By observing the difference between the two metrics, you can identify how much memory is used by processes versus how much is used by the operating system cache. You can repurpose the memory in this cache.

To predict out-of-memory issues, check both metrics and interpret them together. If the metrics appear high, the instance might be low in memory. This can be because of a custom configuration, the instance being undersized for the workload, or a combination of these factors.

Scale your Cloud SQL instance to increase the size of its memory. Changing the instance's memory size requires an instance restart. If your instance is already at the maximum memory size, you must shard your database across multiple instances. To learn more about monitoring both metrics in the Google Cloud console, see Metrics.

Data architecture

Best practice More information
Split your large instances into smaller instances, where possible. When possible, using many smaller Cloud SQL instances is better than one large instance. Managing a large, monolithic instance presents challenges not posed by a group of smaller instances.
Don't use too many databases or database tables.

Keep your database count to less than 500 databases. Keep your instance's table count to fewer than 50,000, or 500,000 if you meet the minimum hardware requirement of 32+ cores and 200G+ memory. Keep your table count for each database fewer than 50,000 tables. Too many databases or database tables can impact database upgrade time.

Make sure your tables have a primary or unique key. Cloud SQL uses row-based replication, which works best on tables with primary or unique keys.

Application implementation

Best practice More information
Use good connection management practices, such as connection pooling and exponential backoff. Using these techniques improves your application's use of resources and helps you stay within Cloud SQL connection limits. For more information and code samples, see Managing database connections.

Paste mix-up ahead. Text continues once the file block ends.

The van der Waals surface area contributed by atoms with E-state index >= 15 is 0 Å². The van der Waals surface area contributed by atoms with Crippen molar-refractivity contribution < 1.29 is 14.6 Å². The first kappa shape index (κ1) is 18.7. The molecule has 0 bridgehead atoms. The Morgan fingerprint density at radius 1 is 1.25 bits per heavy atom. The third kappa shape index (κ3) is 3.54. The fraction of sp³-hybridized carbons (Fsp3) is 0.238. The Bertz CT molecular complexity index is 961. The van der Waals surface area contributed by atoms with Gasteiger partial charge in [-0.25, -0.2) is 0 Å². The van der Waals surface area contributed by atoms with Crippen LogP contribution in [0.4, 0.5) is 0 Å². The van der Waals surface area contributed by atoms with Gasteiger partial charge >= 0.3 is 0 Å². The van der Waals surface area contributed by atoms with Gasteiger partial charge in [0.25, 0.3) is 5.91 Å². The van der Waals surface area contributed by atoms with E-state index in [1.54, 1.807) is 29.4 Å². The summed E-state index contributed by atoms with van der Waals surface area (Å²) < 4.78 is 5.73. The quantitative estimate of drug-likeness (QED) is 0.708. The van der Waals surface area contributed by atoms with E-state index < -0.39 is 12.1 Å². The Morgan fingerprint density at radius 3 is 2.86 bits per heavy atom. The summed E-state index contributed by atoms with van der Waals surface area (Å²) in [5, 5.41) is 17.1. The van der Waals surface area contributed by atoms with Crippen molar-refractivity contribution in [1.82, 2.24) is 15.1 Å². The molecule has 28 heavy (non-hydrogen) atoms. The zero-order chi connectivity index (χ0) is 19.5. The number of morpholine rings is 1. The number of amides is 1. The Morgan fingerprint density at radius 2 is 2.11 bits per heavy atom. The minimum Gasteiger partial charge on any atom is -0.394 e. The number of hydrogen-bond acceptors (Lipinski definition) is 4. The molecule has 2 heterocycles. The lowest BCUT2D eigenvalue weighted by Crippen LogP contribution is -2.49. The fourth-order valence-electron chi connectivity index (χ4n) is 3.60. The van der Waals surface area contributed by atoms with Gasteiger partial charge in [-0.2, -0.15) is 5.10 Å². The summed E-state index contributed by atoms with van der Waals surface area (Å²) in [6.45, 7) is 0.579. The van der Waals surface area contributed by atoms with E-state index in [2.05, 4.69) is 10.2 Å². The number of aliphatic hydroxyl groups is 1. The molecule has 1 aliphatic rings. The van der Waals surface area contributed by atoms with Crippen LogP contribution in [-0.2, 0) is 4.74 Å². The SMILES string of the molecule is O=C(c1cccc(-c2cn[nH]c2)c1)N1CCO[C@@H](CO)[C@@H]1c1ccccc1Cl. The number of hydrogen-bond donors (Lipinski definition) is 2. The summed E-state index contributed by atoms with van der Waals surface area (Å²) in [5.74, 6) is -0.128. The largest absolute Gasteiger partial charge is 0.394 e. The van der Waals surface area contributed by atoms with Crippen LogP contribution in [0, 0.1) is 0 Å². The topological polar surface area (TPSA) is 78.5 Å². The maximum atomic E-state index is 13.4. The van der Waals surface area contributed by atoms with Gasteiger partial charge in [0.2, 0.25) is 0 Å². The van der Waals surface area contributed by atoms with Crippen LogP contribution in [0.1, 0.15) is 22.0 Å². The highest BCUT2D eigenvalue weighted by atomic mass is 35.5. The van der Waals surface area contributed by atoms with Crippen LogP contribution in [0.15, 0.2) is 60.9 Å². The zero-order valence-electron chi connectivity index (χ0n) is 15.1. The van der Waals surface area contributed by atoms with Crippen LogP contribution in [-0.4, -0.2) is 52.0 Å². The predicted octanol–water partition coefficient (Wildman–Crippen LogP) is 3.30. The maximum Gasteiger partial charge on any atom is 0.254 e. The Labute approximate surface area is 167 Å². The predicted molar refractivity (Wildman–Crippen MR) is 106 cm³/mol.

Test your application's response to maintenance updates, which can happen at any time during the maintenance window. Try self-service maintenance to simulate a maintenance update. During maintenance, your instance becomes unavailable for a brief period, and existing connections are dropped. Testing maintenance rollouts gives you a better understanding of how your application handles scheduled maintenance and how quickly the system can recover.
Test your application's response to failovers, which can happen at any time. You can manually initiate a failover using the Google Cloud console, the gcloud CLI, or the API. See Initiating failover.
Avoid large transactions. Keep transactions small and short. If a large database update is needed, do it in several smaller transactions rather than one large transaction.
If you are using the Cloud SQL Auth Proxy, make sure you are using the most up-to-date version. See Keeping the Cloud SQL Auth Proxy up-to-date.

Data import and export

Best practice More information